• Majority of Gen Y ‘won’t stay with one employer more than five years’

  • 28 May 2014
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Employee value proposition needs revision to retain young talent, survey suggests

Employers will have to try harder to retain Generation Y talent as a global survey revealed 90 per cent of this age group plan to stay no longer than five years with one organisation.

Research by London Business School (LBS) showed that high potential employees born in the 1980s and 1990s don’t feel bound to a single employer to ensure career progression with 37 per cent reporting they’d stay no more than two years at one firm. And two-fifths admitted that they are already planning their next career move when they start a new job.

The study suggests that employers hoping that talented young workers will stay for the promotion prospects will be disappointed as this motivation to remain takes third place behind work/life balance and organisational culture.

Executive education experts at LBS said the findings provide evidence that employers from the baby boomer generation and Generation X have failed to offer benefits that appeal to the high-potential Gen Y employee.

Adam Kingl, LBS’s director of learning solutions, said: “One response is to revise the employer value proposition in favour of a quicker return to the employee. This might include: assigning a senior mentor to offer executive perspective unusually early, assigning Gen Ys to quick win 12 to 18 month team projects and an acknowledgement that while we may not work together for many years in one go, we may reunite when the Gen Y is a seasoned manager, reaping the benefits of growth without all the costs of nurturing it.”

Survey results also showed that Gen Y’s goals are quite different from previous generations with only 12 per cent of emerging leaders aspiring to emulate chief executives who focus on how the business is trading. 

Instead, the development and promotion of innovation is a bigger priority for younger talent, with 34 per cent of those intent on becoming a company leader preferring to take a more entrepreneurial approach to management. An even higher percentage (39 per cent) said they want to be a leader whose aim is to make the company and the world a better place.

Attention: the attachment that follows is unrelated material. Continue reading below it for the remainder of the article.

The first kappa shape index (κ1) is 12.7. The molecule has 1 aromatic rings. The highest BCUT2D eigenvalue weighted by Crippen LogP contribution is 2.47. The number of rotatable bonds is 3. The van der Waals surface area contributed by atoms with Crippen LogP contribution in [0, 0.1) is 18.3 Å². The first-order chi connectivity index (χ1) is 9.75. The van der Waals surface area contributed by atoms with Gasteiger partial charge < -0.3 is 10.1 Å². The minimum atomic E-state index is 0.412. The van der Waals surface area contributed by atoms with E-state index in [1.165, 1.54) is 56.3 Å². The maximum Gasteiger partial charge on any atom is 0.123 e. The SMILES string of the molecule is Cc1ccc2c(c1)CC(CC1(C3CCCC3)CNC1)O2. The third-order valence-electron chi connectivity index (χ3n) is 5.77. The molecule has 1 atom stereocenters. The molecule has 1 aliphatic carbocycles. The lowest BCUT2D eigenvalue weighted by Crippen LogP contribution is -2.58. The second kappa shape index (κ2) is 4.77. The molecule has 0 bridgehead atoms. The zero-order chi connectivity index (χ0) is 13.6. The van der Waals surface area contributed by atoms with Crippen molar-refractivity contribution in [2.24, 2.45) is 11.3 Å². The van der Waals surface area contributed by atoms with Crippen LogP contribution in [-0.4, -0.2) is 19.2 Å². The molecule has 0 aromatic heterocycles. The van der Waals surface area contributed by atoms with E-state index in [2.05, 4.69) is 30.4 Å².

Richard Hytner, adjunct associate professor of marketing at LBS, said that today leaders have to endure relentless dissatisfaction from shareholders, employers or customers. They must explain and justify their, often unpopular, actions while in the constant glare of the media spotlight. “These leaders occupy a twilight zone of professional and personal trade-offs, leaving little time for the flexing of creative muscles and a more entrepreneurial approach,” he said.

“With a later retirement age and longer working life, portfolio careers encompassing roles with ultimate accountability and roles demanding different leadership skills, those of the counsellor, coach or deputy, could be Gen Y’s best chance of securing the variety of experience and work/life balance that is so important to them.”


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Comments (4)
  • Hi Elina,

    LBS will publish the results of the study at its annual Global Leadership Summit at the end of June

  • Hi Claire - really interesting article and would be great if I could read the complete HRB - Deloitte survey results. Do you know when I could find that? Thanks

  • Hi Claire,

    really interesting article. It's something that we've also been discussing recently at Investors in People. We've written an article focusing specifically on reward schemes aimed at motivating Gen Y which you might find interesting: http://bit.ly/1qUw48q

  • This is not the first survey to identify that workers entering the workplace want different things and rate work life balance and culture higher than other benefits including basic pay. Yet many senior managers will still ignore the chance to instigate true modern working practices by allowing all staff to work flexibly when the revised regulations come in at the end of the month. Senior managers claim to value hard data and rational decision making over sentiment yet choose time and again to ignore hard data about their younger workforce who will vote with their feet.